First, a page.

Randy has been managing the university’s legal affairs since April of this year.  In the short time he has served in this role, he has demonstrated a comprehensive understanding of higher education law and current legal issues in Oregon and the nation.  Randy has a J.D. from the University of Washington and received his B.A. in political science and political economy from Evergreen State College.  His work experience before coming to the UO includes serving as staff assistant for U.S. Senator Brock Adams of Washington state, serving as assistant attorney general in Washington state, and serving in the Office of University Counsel at the University of Idaho.

In addition to congratulating Randy, I want to thank the search committee (listed below) for their exhaustive work.

All the best,




Margie Paris, chair, dean of the school of law
Thomas Herrmann, UO law ’88, partner at Gleaves Swearingen Potter & Scott LLP
David Leith, associate attorney general, Oregon Department of Justice
Jamie Moffitt, executive senior associate athletic director for finance and administration
Michael Redding, vice president for university relations
Paul Shang, assistant vice president for student affairs and dean of students
Catherine Susman, director of purchasing and contract services

 Update – see here for a little history regarding Randy Geller’s experience withholding public records.

$90 thousand for research, $1.5 million for DPS

10/6/2010: From the announcement of UO’s summer research awards program, below:

“It is anticipated that up to twenty awards in the amount of $4,500 each will be granted.”

That’s as much as $90,000! This could increase UO’s research expenditures from 63.25% of average to 63.33%! Meanwhile, in the past 3 years the budget for the Department of Public Safety has increased from $2 million to $3.5 million.

Update: Sorry, we’re still at 63.25%. The SRA program last year was for the same $90K.

Who determines UO’s spending priorities? Frances Dyke? Jim Bean? Richard Lariviere?

DATE: 10/5/2010

TO: UO Tenured, Tenure Track Faculty and Non-Tenure Track Faculty
FROM: Moira Kiltie, Assistant Vice President for Research
RE: 2011 Summer Research Awards

This memo announces the 2011 Summer Research Awards (SRA) competition for faculty supported by the Office of Research and Faculty Development. The deadline for receipt of 2011 proposals is 5:00 pm, November 30, 2010.  Applications are available online at
Due to the number of applications that have not conformed to the guidelines in the last few years, we are making a change to the submission process and to the guidelines. Proposals will be reviewed by staff for conformity with stated guidelines. If submitted proposals conform, notice will be given of their acceptance.  If they do not conform they will be returned to the applicant no later the afternoon of December 3, 2010.  Applicants will have 72 hours to resubmit in conformity with guidelines.  Applications that do not conform to the guidelines by 5pm December 6th will be returned without review.  If you have questions about the process, please call Mary Fechner at 6-3196 or Robert Long at 6-2293.

The purpose of the SRA program is to stimulate research by providing faculty with sustained time for scholarly and academic endeavor. Proposals may be submitted by faculty who meet the eligibility criteria (see below). It is anticipated that up to twenty awards in the amount of $4,500 each will be granted.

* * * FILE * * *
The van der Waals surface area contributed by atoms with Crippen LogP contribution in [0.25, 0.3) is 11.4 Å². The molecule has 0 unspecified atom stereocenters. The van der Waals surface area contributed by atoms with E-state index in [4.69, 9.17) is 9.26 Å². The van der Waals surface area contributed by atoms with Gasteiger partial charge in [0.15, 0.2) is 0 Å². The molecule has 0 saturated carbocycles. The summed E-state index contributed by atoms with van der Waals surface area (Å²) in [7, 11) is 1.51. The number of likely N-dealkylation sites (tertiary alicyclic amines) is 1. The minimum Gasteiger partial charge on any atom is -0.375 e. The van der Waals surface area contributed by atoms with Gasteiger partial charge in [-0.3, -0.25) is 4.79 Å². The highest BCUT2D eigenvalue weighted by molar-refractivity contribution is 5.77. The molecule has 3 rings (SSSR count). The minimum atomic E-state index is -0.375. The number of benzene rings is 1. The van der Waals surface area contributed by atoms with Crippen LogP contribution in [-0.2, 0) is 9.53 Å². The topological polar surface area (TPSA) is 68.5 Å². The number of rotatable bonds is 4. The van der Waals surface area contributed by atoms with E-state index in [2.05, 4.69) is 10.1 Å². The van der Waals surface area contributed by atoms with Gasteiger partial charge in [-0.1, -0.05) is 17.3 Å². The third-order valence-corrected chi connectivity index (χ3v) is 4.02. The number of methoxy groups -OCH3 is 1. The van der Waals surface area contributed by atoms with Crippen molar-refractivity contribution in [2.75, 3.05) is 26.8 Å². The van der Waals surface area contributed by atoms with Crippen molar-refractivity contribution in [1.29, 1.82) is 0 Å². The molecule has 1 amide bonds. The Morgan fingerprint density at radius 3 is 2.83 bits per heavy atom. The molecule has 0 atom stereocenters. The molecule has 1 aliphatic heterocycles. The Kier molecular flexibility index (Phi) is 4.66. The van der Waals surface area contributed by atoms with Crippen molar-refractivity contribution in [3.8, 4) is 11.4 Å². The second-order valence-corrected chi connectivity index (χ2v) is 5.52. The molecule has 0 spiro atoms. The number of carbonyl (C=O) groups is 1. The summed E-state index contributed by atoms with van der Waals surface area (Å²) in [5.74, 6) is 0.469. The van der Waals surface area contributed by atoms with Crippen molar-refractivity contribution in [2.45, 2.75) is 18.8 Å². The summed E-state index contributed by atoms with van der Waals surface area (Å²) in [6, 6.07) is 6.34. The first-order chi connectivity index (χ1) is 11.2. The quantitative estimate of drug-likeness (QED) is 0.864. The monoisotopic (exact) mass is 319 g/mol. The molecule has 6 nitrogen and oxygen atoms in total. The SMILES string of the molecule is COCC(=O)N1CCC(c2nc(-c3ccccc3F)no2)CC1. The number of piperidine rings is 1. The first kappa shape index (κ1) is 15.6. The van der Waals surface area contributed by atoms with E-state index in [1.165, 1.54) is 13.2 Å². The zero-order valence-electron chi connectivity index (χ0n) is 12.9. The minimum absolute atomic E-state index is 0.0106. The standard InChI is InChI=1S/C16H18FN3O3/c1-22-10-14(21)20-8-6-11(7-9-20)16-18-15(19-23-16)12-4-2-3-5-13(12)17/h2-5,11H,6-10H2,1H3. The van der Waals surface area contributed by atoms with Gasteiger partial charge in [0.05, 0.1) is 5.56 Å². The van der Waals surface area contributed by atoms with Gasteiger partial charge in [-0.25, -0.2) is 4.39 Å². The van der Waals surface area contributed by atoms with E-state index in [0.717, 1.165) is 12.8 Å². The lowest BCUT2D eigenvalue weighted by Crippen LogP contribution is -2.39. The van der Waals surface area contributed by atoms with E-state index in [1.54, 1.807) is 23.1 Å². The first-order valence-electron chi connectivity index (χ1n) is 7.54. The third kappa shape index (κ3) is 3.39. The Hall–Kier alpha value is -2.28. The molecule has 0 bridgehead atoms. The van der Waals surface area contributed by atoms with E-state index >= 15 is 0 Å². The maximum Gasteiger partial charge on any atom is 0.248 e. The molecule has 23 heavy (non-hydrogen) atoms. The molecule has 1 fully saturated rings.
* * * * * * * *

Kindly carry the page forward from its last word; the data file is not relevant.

The Summer Research Awards Committee, composed of faculty designated by the University Senate, evaluate SRA proposals. Proposals will be judged on the basis of their scholarly or artistic merit and the extent to which they advance knowledge in a particular field. What usually differentiates proposals that receive funding from those that do not is that funded proposals are written in jargon-free language and provide a coherent and succinct statement of the project that can be understood by a committee composed of researchers from a variety of disciplines. Award recipients will be notified on or about February 15, 2010.

Please see the Proposal Guidelines, for all eligibility, proposal preparation notes and award conditions for the program. Proposal development assistance is available from RFD staff (see below).

If you have questions about the program or if you would like help with you r submission, please contact Mary Fechner (; 6-3196) or Robert Long (; 6-2293). If you have accounting and award distribution questions please contact Naomi Crow (; 6-2873).

University of Oregon
RFD Homepage
Moira Kiltie

UO moves graduation to Mondays

10/6/2010: This is a bad change for any students who have parents or relatives with a job. VP for Student Affairs Robin Holmes justifies it as follows:

With 30,000 visitors and 29 events, it takes an army of university staff and faculty to coordinate the important events of commencement day.  Scheduling events on a traditional work day enables the university to efficiently orchestrate this incredible feat and provide the celebratory atmosphere graduates deserve after completing their time with us.

Mondays are not traditionally a day for instilling a “celebratory atmosphere”. We’ve done graduation successfully on weekends for years. Why stop now? 

Commentator rips into ASUO Pres Amelie Rousseau …

10/4/2010: … over her convocation statements complaining about the EPD “tear gas attack”, vehemently opposing President Lariviere’s restructuring plan, and calling on students to register to vote and then to oppose it. By Commentator Editor Lyzi Diamond. Personally, I think Ms Rousseau is wrong on Pres Lariviere’s restructuring plan, but was right to bring it up at convocation. This place needs a few more troublemakers. Well worth reading Ms Diamond’s comments and watching the video of Ms Rousseau.


10/4/2010: I’ve talked to way too many reporters over the years. They would spit in the phone everytime UO’s public records boss Melinda Grier’s name was mentioned. Steve Duin of the Oregonian compared her operation to the KGB. It took a rebellion of sportswriters over the Bellotti payoff to get UO to fire her. George Schroeder of the RG wrote one of the more temperate bits: